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Car Accident Pain and Suffering Claims Overview

If you're in a car accident, you may be able to recover for pain and suffering. “Pain and suffering" is the physical and emotional injuries you have from the accident. Maybe you're experiencing persistent headaches, mental anguish, and depression that distract you from your daily activities.

This article provides an overview of the process for filing a pain and suffering claim, including what to do before filing a claim. This article also addresses how to calculate pain and suffering damages. Lastly, it walks you through the steps you'll need to take to file your claim.

Before Filing a Pain and Suffering Claim

The vast majority of auto accident cases never make it to trial. Instead, these cases are settled and resolved by insurance companies. So, before you file a pain and suffering claim, check your insurance company's guidelines and applicable state laws to discover any limitations or barriers. There may be a no-fault system or damages cap that limits your recovery.

Some states follow the no-fault system of liability. This system allows you to recover damages from your insurance company, regardless of who's at fault. These states won't allow you to recover pain and suffering damages unless your injury meets certain criteria. Some states also impose a damages cap on noneconomic damages, including pain and suffering. A damages cap is a law that limits the amount of damages you can recover.

How Is Pain and Suffering Calculated?

After establishing that the other driver is liable for your injuries, you must prove that your pain and suffering damages are associated with the accident. Pain and suffering damages include any mental or physical distress you've suffered as a result of the accident.

Evaluating these types of damages is highly subjective, and there's no clear bright-line rule in calculating pain and suffering damages. The calculation involves balancing many factors. Two people may experience significantly different levels of physical pain and suffering from the same type of accident. Some of these factors can include severity of the injury, impact to daily life, and the duration of pain.

Steps for Filing Your Claim

Below is a quick step-by-step guide to filing a claim for car accident pain and suffering damages.

Step 1: Gather Supporting Evidence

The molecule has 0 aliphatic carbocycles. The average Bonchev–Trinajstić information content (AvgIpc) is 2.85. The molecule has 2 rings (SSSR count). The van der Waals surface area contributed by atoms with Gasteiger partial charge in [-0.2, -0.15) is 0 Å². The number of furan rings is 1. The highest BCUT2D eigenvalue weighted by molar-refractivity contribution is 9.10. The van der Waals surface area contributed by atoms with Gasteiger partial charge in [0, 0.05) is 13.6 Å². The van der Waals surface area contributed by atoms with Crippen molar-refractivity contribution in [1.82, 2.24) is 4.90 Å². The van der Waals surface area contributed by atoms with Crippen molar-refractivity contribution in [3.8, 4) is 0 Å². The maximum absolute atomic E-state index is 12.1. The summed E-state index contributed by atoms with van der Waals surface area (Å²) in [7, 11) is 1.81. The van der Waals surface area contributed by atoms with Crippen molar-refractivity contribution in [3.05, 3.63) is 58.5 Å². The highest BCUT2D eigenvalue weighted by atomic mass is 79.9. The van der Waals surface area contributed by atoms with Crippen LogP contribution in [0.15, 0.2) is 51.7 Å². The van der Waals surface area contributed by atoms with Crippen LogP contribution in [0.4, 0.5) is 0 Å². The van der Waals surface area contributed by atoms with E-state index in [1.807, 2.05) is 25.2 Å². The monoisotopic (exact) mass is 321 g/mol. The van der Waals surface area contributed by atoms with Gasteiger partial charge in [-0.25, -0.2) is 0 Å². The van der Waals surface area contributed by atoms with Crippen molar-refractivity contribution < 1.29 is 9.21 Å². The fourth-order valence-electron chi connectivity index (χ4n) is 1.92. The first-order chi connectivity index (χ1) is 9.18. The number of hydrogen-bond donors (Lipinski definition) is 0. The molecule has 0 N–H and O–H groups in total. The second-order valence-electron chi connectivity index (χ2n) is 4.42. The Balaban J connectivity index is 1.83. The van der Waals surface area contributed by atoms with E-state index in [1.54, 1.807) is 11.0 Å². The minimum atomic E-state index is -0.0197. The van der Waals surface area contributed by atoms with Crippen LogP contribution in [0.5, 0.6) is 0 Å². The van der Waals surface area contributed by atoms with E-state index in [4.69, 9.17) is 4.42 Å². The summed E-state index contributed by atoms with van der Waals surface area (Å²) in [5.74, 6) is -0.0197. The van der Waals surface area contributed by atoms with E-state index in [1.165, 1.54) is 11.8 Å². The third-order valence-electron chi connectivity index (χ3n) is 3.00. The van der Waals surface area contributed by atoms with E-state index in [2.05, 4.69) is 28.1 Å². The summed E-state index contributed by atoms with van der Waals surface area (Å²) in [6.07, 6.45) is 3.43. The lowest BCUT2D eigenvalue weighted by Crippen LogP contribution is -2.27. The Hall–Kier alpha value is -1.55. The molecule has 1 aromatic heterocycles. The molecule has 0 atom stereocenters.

To prepare to file a personal injury claim for your car accident injuries, you should gather the necessary documentation that supports your claim. Start by obtaining a police report, if available. Use the report to support your claim with accurate facts about what happened at the scene and who's likely at fault. Then, gather as many documents as possible to prove the severity of your medical condition, including your emotional distress or other mental health challenges. Some of the acceptable documents are:

  • Medical records
  • Receipts of any prescribed medication
  • Medical bills or proof of other medical expenses
  • Doctor's note
  • Proof of lost wages
  • Photos of your injuries
  • Photos of your vehicle to show the impact of the accident

Suppose you provide no record of your injuries. In that case, the insurance company or the court will assume you didn't experience any pain or suffering. So, it's important to collect as much evidence as you can.

Step 2: Write a Settlement Demand Letter

After you've collected the necessary documents, write a demand letter and send it along with copies of supporting documents to the insurance company. Your demand letter should detail your pain and suffering and tell your side of the story. Make sure you only state facts that are accurate and truthful.

Step 3: Wait for the Claims Adjuster's Decision

An insurance adjuster from the insurance company will review your case by calculating the value of your insurance claim. The insurance adjuster will come back with an initial offer. If this offer isn't sufficient for you, negotiations can begin between you or your lawyer and the insurance adjuster. The adjusters' goal is to settle for the least amount possible. So, having a skilled attorney to negotiate on your behalf is always the best option. Once the insurance company accepts your offer, they will issue a settlement check for your personal injury claim. You or your attorney will be responsible for settling any liens on your case, and then you will receive the balance left after all fees are paid.

Do You Have a Claim for Pain and Suffering? Get Legal Advice From a Car Accident Lawyer

Pain and suffering damages can be hard to prove as an accident victim. Yet, conditions like post-traumatic stress disorder (PTSD) can greatly affect your quality of life. Even if you don't have any obvious physical injuries like broken bones, you may still be entitled to recovery for soft tissue injuries and things like loss of enjoyment of life as part of your car accident claim or personal injury lawsuit.

Personal injury lawyers can use their experience to maximize the damages you recover in a car accident case. Consider speaking with a car accident attorney today. A personal injury attorney can help you gather all evidence for your claim and ensure the best outcome for your personal injury case. Some attorneys even offer free case evaluations.

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